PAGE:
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It’s Been 18 Years Since the Release of Eighteen Visions’ “Vanity” and It Still Sucks

It’s hard to believe that the “Fashioncore” era of hardcore is nearly two decades old. This was a time that saw many people dying their hair jet black and growing it out enough to flat iron into a perfect Myspace worthy swoop. A time when wearing jeans so skinny and tight that they restricted the blood flow to their feet doing permanent nerve damage was cool as fuck. The seminal album that inspired it all is none other than “Vanity” by the Orange County metalcore outfit Eighteen Visions. 18 years later we look back on this total piece of shit.

The album starts with it’s title track “Vanity.” This song perfectly blends off key singing with generic breakdowns in a way that made every kid with a pair of Saucony shoes grip the back of their Youth Medium black t-shirt and scream back the lyrics that they were using in their AIM away message at that very moment. The 5:46 long track seems to stretch forever in a way that makes you think “Oh shit there are 12 more tracks I need to listen to in order to write this article, this probably isn’t worth the money.”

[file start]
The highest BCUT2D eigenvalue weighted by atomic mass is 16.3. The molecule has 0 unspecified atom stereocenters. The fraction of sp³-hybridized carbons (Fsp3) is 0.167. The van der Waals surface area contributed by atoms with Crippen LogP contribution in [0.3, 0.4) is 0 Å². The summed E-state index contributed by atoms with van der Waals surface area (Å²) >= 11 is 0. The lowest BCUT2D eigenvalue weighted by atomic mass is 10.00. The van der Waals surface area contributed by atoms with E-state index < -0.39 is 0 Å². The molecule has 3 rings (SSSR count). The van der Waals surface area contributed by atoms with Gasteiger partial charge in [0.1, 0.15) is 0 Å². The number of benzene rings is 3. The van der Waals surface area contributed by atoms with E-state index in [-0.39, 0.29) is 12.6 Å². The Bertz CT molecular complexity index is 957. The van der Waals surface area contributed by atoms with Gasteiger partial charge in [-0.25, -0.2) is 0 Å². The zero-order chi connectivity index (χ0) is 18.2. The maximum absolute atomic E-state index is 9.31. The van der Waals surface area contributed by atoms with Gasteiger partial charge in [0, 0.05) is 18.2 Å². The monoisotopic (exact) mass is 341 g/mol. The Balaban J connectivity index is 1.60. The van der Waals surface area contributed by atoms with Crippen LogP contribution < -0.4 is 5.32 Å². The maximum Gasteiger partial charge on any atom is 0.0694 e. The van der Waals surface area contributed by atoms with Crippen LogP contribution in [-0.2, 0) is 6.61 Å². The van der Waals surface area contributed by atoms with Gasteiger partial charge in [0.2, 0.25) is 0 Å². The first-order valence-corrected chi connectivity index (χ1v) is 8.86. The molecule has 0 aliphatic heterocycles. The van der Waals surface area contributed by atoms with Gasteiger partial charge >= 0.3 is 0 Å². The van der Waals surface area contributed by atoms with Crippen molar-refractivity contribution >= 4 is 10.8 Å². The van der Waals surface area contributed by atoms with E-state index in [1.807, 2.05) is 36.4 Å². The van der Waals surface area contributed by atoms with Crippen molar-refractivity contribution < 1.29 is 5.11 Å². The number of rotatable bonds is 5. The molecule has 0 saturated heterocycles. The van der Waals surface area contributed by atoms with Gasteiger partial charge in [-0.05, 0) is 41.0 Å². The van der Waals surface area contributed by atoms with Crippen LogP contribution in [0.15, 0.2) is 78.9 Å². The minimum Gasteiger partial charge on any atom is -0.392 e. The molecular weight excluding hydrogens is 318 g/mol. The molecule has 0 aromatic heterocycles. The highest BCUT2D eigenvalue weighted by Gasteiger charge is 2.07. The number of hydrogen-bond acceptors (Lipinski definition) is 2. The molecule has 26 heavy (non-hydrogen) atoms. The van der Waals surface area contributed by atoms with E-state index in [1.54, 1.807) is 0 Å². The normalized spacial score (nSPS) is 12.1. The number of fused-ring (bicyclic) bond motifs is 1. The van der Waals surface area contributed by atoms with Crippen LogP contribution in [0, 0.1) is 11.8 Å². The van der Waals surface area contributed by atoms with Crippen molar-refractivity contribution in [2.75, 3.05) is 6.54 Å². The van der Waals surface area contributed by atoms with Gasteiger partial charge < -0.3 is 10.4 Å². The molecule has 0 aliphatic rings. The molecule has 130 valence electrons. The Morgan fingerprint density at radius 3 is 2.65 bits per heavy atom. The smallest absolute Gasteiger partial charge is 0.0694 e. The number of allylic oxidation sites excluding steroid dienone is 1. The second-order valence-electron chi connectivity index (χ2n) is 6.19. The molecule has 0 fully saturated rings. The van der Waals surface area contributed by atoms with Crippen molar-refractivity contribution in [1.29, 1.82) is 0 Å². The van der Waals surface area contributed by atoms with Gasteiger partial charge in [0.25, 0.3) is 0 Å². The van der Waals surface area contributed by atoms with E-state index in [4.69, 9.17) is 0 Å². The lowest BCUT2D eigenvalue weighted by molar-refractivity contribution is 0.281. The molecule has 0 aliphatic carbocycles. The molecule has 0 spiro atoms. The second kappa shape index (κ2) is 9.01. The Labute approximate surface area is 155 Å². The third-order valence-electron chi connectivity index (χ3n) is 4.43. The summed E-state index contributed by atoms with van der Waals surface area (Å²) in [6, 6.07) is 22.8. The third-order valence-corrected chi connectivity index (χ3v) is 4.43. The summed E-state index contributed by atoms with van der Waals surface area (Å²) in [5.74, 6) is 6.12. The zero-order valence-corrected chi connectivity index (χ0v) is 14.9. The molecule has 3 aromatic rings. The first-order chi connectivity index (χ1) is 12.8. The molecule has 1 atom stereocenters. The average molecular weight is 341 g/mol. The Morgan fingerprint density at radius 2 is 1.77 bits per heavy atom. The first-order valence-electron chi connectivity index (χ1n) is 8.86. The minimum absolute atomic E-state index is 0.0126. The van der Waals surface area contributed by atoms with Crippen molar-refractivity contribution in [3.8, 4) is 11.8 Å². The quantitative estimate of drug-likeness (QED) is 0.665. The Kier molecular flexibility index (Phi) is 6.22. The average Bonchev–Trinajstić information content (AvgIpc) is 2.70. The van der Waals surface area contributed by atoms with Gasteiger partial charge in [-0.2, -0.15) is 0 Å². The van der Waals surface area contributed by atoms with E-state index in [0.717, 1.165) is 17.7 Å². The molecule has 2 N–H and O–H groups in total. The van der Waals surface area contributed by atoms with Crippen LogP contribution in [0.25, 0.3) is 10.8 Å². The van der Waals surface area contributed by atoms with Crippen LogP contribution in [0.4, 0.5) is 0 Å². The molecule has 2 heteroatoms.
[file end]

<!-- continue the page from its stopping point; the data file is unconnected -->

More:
The next six songs blend together so seamlessly you almost can’t differentiate when one song ends and the next begins. Even upon several attempts on re-listening the results were still the exact same, I had the overwhelming desire to stop the album and reevaluate my life. Maybe go back to school so I wasn’t stuck writing this retrospective.

Track seven titled “The Critic” was the song I was most excited about. Being a fan of the underrated ABC cartoon all my life I fully expected this song to be chock full of references to Jay Sherman, but instead it was just more of the same. All I can say about this track is that it stinks.

Thankfully two out of the remaining six tracks are just filler that is meant to skip. The other four songs seemed to extend forever. As I listened to them I stared at the wall of my bedroom, just imagining a better life for myself and welcoming the sweet release of death.

Final word: Let’s all agree to forget this era of music ever happened.

Come back next week where someone else will review From Autumn to Ashes’ “Too Bad You’re Beautiful” because there is no way I’m doing it.